Play the improv game New Choice. Each scene partnership will group up with another and they will take turns performing a portion of their scenes for the other group. The audience group will say “New Choice” at any time during the scene and can say it repeatedly for the same moment. The performing team must then repeat their last line and make a new acting/blocking choice. The audience team’s goal is not to be silly, rude, or disruptive but to push the performers to make new choices they would not have done before. The performing team must do their best to stay in character while they are repeating moments. Encourage them to not get frustrated at repeated New Choices.
What sort of logistical things do the actors need to know in order to create blocking?
(Need to know WHERE the scene takes place. WHAT kind of room/space it is & what objects are in it.)
WHY are these things important?
Knowing your space and setting allows you to also come up with “business” for the scene that can be natural and motivated as well.
Ask students to define the difference between business and blocking.
(Business=smaller life like actions character does ex-reading newspaper, clipping toenails, eating snack, doing hair, tidying the room…Blocking=the big movements, getting up, moving to SL, sitting in chair, etc…)
Ask students: How can props and business be utilized in a scene and what can they convey about a character or situation?
Ex—Patrick Stewart Macbeth production, murderer scene. In many productions, this scene is set in a chamber room. In this modernized production, the scene is set in a kitchen. While talking with two hired murderers, giving them instruction to kill his best friend, Banquo, and his son, Macbeth pulls out a loaf of bread, knife, meat, and pickles, and makes himself a sandwich.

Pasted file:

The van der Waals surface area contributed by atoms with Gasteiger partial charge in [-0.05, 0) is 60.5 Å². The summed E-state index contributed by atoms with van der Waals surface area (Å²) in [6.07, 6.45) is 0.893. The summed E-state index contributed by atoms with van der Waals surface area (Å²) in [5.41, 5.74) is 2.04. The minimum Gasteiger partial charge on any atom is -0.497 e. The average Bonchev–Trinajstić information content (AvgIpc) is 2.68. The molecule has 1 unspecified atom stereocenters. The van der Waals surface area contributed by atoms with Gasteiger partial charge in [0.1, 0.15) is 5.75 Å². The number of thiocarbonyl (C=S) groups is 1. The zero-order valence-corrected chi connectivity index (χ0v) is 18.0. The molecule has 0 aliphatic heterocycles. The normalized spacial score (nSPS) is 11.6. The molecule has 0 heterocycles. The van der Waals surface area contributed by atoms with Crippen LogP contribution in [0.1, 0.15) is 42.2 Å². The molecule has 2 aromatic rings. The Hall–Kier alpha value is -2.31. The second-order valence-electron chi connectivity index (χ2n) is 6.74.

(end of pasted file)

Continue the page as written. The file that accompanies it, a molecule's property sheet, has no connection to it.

What version of this scene would you rather watch? One where the characters just sit around talking at a table? Or this production—where the king, calmly makes sandwich while plotting another murder?
Explain that theatre is ordinary events made extraordinary. Character driven business–like blocking—makes characters lifelike and the scene overall so much more engaging to watch.
Partner Application Work
Assign students to brainstorm for a couple minutes, and for each partner to identify at least one prop for their performance and discover different ways to utilize that prop as business. Have them write it down on their script—what they’ll use and how.
Assign the students 10 minutes to draw out the floor plan of their scene’s setting. Doesn’t have to be gorgeous or to-scale. It should clearly define where you’re at and include anything that you’ll use throughout your scene. Students should label any furniture props they may be using. This is a tool to help you create the business and blocking of the scene.
When time is up, give students another 10-15 mins to coordinate their blocking around those pieces. They should explore many different ways to block the piece following their impulses until they find the best movement for each particular moment. This means going through the scene—on their feet! (If needed, remind students to write the blocking the decide on in their scripts—that way they can remember it in future rehearsals)
Float around the classroom and give ideas and encouragement to the students as they work on their scenes.
Explain that next time, we’ll be doing a memorization check and some partner preview work. Make sure you are memorized.
ASSESSMENT: Students can be assessed on their floor plan and blocking creation during rehearsal time